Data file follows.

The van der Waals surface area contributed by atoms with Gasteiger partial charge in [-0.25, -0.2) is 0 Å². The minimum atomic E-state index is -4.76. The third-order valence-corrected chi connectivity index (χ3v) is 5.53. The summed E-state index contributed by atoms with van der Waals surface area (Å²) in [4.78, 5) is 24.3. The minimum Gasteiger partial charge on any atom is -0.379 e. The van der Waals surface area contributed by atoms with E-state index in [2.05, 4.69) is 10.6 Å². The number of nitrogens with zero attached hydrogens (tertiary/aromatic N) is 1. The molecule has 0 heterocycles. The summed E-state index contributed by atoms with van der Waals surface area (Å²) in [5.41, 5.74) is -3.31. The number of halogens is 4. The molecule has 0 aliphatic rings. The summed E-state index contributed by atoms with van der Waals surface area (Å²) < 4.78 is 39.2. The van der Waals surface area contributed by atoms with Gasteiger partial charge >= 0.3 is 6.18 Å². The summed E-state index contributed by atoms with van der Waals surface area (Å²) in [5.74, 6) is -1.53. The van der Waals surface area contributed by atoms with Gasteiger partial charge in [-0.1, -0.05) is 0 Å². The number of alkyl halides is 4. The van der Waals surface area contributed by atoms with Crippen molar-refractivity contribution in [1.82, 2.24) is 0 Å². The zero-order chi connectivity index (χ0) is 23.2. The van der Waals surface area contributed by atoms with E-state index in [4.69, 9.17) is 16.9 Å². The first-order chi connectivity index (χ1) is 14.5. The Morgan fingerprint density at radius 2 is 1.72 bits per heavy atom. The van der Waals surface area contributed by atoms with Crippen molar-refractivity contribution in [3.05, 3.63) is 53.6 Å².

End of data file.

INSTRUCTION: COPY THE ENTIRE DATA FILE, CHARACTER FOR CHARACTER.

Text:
The van der Waals surface area contributed by atoms with Gasteiger partial charge in [-0.25, -0.2) is 0 Å². The minimum atomic E-state index is -4.76. The third-order valence-corrected chi connectivity index (χ3v) is 5.53. The summed E-state index contributed by atoms with van der Waals surface area (Å²) in [4.78, 5) is 24.3. The minimum Gasteiger partial charge on any atom is -0.379 e. The van der Waals surface area contributed by atoms with E-state index in [2.05, 4.69) is 10.6 Å². The number of nitrogens with zero attached hydrogens (tertiary/aromatic N) is 1. The molecule has 0 heterocycles. The summed E-state index contributed by atoms with van der Waals surface area (Å²) in [5.41, 5.74) is -3.31. The number of halogens is 4. The molecule has 0 aliphatic rings. The summed E-state index contributed by atoms with van der Waals surface area (Å²) < 4.78 is 39.2. The van der Waals surface area contributed by atoms with Gasteiger partial charge >= 0.3 is 6.18 Å². The summed E-state index contributed by atoms with van der Waals surface area (Å²) in [5.74, 6) is -1.53. The van der Waals surface area contributed by atoms with Gasteiger partial charge in [-0.1, -0.05) is 0 Å². The number of alkyl halides is 4. The van der Waals surface area contributed by atoms with Crippen molar-refractivity contribution in [1.82, 2.24) is 0 Å². The zero-order chi connectivity index (χ0) is 23.2. The van der Waals surface area contributed by atoms with E-state index in [4.69, 9.17) is 16.9 Å². The first-order chi connectivity index (χ1) is 14.5. The Morgan fingerprint density at radius 2 is 1.72 bits per heavy atom. The van der Waals surface area contributed by atoms with Crippen molar-refractivity contribution in [3.05, 3.63) is 53.6 Å².